The Home Office has paved the way for a return to animal testing for chemicals used in purely cosmetic products, campaigners have warned, in a move they say would up-end more than two decades of government policy.
Officials this week revealed that UK rules on testing would be aligned with a decision by the European Chemicals Agency’s (ECHA) Board of Appeal, requiring certain ingredients to be trialled on animals before use by humans.
That ruling stated that Symrise, a major producer of flavours and fragrances based in Germany, should carry out animal tests on two substances used solely in cosmetics products to satisfy chemicals regulations.
This included homosalate, a chemical substance used exclusively in cosmetic and personal care products as an ultraviolet filter.
The original ECHA decision, dating from August 2020, said that restrictions on animal testing in Europe’s cosmetics laws do not prevent the need to comply with EU chemicals legislation.
In a letter from the Home Office to the animal charity, Cruelty Free International (CFI), seen by The Independent, the interim head of policy at the Animals in Science Regulation Unit said the UK had now “aligned its approach to the Board of Appeal of the European Chemicals Agency in the Symrise case”.
CFI said the decision by the government meant that even for ingredients only used in cosmetics, animal testing may now be required in the UK.
Kerry Postlewhite, director of public affairs at CFI, told The Independent that ministers should either enforce a total ban on animal testing for cosmetics, or “come clean with UK consumers … and tell them that its claims to have banned animal testing for cosmetics are now so compromised as to really be meaningless”.
Dr Katy Taylor, CFI’s director of science and regulatory affairs, said the decision “blows a hole in the UK’s longstanding leadership of no animal testing for cosmetics and makes a mockery of the country’s quest to be at the cutting edge of research and innovation, relying once again on cruel and unjustifiable tests that date back over half a century”.
She added: “The government is saying that even ingredients used solely in cosmetics, and with a history of safe use, can be subjected to animal tests in the UK.
“These are not tests that cosmetics companies want or feel the need to do to ensure the safety of consumers or workers or of our environment.”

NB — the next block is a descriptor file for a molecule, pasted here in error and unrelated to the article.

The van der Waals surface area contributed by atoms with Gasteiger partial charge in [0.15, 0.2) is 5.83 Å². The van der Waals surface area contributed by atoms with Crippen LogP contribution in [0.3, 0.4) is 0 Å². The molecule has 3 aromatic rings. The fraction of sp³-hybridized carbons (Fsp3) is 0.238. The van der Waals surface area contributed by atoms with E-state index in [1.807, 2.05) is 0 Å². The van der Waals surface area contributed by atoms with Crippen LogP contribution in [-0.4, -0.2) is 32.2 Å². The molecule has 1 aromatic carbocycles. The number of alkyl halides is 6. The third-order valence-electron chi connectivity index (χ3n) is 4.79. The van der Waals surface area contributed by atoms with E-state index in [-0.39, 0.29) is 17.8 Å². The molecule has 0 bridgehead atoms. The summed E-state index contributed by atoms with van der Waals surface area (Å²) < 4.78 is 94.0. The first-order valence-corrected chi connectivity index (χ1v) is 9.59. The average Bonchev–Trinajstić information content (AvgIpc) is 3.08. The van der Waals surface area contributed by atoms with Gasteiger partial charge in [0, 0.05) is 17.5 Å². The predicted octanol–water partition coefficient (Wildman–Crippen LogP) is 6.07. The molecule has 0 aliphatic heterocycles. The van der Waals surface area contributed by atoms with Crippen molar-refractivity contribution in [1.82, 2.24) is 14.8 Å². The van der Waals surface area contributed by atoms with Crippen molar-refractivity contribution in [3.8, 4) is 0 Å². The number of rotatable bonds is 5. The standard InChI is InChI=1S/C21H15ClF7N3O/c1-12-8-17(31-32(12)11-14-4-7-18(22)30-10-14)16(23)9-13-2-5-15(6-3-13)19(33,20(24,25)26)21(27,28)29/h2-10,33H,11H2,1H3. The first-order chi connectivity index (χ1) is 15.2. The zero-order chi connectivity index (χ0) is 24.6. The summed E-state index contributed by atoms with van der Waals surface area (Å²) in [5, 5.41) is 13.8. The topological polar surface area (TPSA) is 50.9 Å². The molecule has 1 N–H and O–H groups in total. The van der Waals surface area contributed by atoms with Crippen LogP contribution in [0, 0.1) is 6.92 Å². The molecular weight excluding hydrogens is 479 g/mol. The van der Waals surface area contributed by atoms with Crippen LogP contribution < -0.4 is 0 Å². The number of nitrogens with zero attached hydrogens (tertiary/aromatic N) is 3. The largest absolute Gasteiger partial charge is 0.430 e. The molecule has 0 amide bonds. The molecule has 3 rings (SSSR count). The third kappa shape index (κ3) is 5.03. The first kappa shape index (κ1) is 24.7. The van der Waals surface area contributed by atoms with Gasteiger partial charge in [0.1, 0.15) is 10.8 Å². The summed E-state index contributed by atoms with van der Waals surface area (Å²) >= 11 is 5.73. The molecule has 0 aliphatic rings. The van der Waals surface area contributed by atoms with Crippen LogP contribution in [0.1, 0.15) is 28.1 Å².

Symrise had argued against the ruling that it be required to test certain ingredients on animals.
Luke Pollard, the shadow environment secretary, said: “Labour will robustly oppose Tory plans to bring back testing of cosmetics on animals. It’s sick and wrong. If the Tories change the law to allow animal testing of cosmetics the next Labour government will ban it.”
In the letter sent to CFI last week, the Home Office said that the ban on animal testing for finished cosmetic products – as opposed to individual ingredients – remained in force.
“The principle of the 1997/98 policy, namely that testing of finished cosmetic products on animals for the registration and marketing of those products is not required and therefore not permitted, remains in force,” the letter stated.
But the letter, first obtained by The Guardian, added that the Home Office would “publicly clarify its position now with the formal publication of an updated policy and regulatory guidance on the regulation of animal testing”.
A Home Office spokesperson said: “There has been no change in our legislation and the ban on using animals for the testing of finished cosmetic products remains in force.
“Under UK regulations to protect the environment and the safety of workers, animal testing can be permitted, where required by UK regulators, on single or multiuse ingredients.
“However, such testing can only be conducted where there are no non-animal alternatives.”
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